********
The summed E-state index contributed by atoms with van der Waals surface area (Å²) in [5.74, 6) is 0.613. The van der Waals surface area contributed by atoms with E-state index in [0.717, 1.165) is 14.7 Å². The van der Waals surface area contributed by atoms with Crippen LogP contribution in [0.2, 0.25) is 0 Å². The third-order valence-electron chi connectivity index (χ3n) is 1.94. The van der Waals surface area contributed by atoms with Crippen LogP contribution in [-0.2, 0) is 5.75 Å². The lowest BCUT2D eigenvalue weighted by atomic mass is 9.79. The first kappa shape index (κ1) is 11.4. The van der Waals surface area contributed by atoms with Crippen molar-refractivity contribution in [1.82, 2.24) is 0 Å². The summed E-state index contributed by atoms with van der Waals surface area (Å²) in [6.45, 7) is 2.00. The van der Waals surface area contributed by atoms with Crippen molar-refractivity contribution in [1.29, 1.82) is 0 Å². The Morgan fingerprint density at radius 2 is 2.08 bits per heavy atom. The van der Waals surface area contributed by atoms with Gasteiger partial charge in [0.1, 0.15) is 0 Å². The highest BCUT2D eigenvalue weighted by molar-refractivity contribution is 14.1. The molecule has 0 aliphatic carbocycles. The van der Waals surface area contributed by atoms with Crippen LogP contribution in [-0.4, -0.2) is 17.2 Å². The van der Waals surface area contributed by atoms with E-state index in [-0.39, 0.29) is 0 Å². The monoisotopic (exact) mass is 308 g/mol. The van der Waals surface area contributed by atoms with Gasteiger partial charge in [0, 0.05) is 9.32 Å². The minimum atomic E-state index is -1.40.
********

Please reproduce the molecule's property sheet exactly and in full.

The summed E-state index contributed by atoms with van der Waals surface area (Å²) in [5.74, 6) is 0.613. The van der Waals surface area contributed by atoms with E-state index in [0.717, 1.165) is 14.7 Å². The van der Waals surface area contributed by atoms with Crippen LogP contribution in [0.2, 0.25) is 0 Å². The third-order valence-electron chi connectivity index (χ3n) is 1.94. The van der Waals surface area contributed by atoms with Crippen LogP contribution in [-0.2, 0) is 5.75 Å². The lowest BCUT2D eigenvalue weighted by atomic mass is 9.79. The first kappa shape index (κ1) is 11.4. The van der Waals surface area contributed by atoms with Crippen molar-refractivity contribution in [1.82, 2.24) is 0 Å². The summed E-state index contributed by atoms with van der Waals surface area (Å²) in [6.45, 7) is 2.00. The van der Waals surface area contributed by atoms with Crippen molar-refractivity contribution in [1.29, 1.82) is 0 Å². The Morgan fingerprint density at radius 2 is 2.08 bits per heavy atom. The van der Waals surface area contributed by atoms with Gasteiger partial charge in [0.1, 0.15) is 0 Å². The highest BCUT2D eigenvalue weighted by molar-refractivity contribution is 14.1. The molecule has 0 aliphatic carbocycles. The van der Waals surface area contributed by atoms with Crippen LogP contribution in [-0.4, -0.2) is 17.2 Å². The van der Waals surface area contributed by atoms with E-state index in [-0.39, 0.29) is 0 Å². The monoisotopic (exact) mass is 308 g/mol. The van der Waals surface area contributed by atoms with Gasteiger partial charge in [0, 0.05) is 9.32 Å². The minimum atomic E-state index is -1.40.